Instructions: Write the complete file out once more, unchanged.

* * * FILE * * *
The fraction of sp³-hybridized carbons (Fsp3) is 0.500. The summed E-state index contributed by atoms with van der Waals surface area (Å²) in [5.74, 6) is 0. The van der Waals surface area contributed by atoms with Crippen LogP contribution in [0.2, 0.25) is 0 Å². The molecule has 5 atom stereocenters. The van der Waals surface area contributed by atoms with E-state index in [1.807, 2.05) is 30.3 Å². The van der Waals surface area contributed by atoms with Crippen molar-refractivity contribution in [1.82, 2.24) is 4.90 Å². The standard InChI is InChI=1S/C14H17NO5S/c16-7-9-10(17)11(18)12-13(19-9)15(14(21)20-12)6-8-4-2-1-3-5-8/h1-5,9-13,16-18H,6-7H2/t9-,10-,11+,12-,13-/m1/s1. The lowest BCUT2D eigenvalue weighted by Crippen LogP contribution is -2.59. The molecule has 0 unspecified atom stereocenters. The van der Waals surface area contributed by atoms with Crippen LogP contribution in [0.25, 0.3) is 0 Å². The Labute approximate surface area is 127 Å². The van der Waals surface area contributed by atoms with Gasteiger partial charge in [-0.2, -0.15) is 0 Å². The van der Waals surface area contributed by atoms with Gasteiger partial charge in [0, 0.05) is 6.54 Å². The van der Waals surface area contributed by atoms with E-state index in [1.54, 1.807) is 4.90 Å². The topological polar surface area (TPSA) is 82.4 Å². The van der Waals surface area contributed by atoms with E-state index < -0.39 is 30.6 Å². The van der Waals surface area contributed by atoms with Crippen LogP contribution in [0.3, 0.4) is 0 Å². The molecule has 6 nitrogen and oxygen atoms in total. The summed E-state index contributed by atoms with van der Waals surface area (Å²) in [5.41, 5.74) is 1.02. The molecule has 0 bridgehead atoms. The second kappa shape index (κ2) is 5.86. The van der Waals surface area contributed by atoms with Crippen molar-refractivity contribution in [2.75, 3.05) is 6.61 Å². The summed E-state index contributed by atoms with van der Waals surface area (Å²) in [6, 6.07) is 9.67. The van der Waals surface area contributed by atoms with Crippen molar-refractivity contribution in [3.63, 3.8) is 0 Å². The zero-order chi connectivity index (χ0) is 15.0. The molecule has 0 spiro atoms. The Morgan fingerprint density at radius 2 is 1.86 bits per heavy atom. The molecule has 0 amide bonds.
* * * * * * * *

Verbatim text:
The fraction of sp³-hybridized carbons (Fsp3) is 0.500. The summed E-state index contributed by atoms with van der Waals surface area (Å²) in [5.74, 6) is 0. The van der Waals surface area contributed by atoms with Crippen LogP contribution in [0.2, 0.25) is 0 Å². The molecule has 5 atom stereocenters. The van der Waals surface area contributed by atoms with E-state index in [1.807, 2.05) is 30.3 Å². The van der Waals surface area contributed by atoms with Crippen molar-refractivity contribution in [1.82, 2.24) is 4.90 Å². The standard InChI is InChI=1S/C14H17NO5S/c16-7-9-10(17)11(18)12-13(19-9)15(14(21)20-12)6-8-4-2-1-3-5-8/h1-5,9-13,16-18H,6-7H2/t9-,10-,11+,12-,13-/m1/s1. The lowest BCUT2D eigenvalue weighted by Crippen LogP contribution is -2.59. The molecule has 0 unspecified atom stereocenters. The van der Waals surface area contributed by atoms with Crippen LogP contribution in [0.25, 0.3) is 0 Å². The Labute approximate surface area is 127 Å². The van der Waals surface area contributed by atoms with Gasteiger partial charge in [-0.2, -0.15) is 0 Å². The van der Waals surface area contributed by atoms with Gasteiger partial charge in [0, 0.05) is 6.54 Å². The van der Waals surface area contributed by atoms with E-state index in [1.54, 1.807) is 4.90 Å². The topological polar surface area (TPSA) is 82.4 Å². The van der Waals surface area contributed by atoms with E-state index < -0.39 is 30.6 Å². The van der Waals surface area contributed by atoms with Crippen LogP contribution in [0.3, 0.4) is 0 Å². The molecule has 6 nitrogen and oxygen atoms in total. The summed E-state index contributed by atoms with van der Waals surface area (Å²) in [5.41, 5.74) is 1.02. The molecule has 0 bridgehead atoms. The second kappa shape index (κ2) is 5.86. The van der Waals surface area contributed by atoms with Crippen molar-refractivity contribution in [2.75, 3.05) is 6.61 Å². The summed E-state index contributed by atoms with van der Waals surface area (Å²) in [6, 6.07) is 9.67. The van der Waals surface area contributed by atoms with Crippen molar-refractivity contribution in [3.63, 3.8) is 0 Å². The zero-order chi connectivity index (χ0) is 15.0. The molecule has 0 spiro atoms. The Morgan fingerprint density at radius 2 is 1.86 bits per heavy atom. The molecule has 0 amide bonds.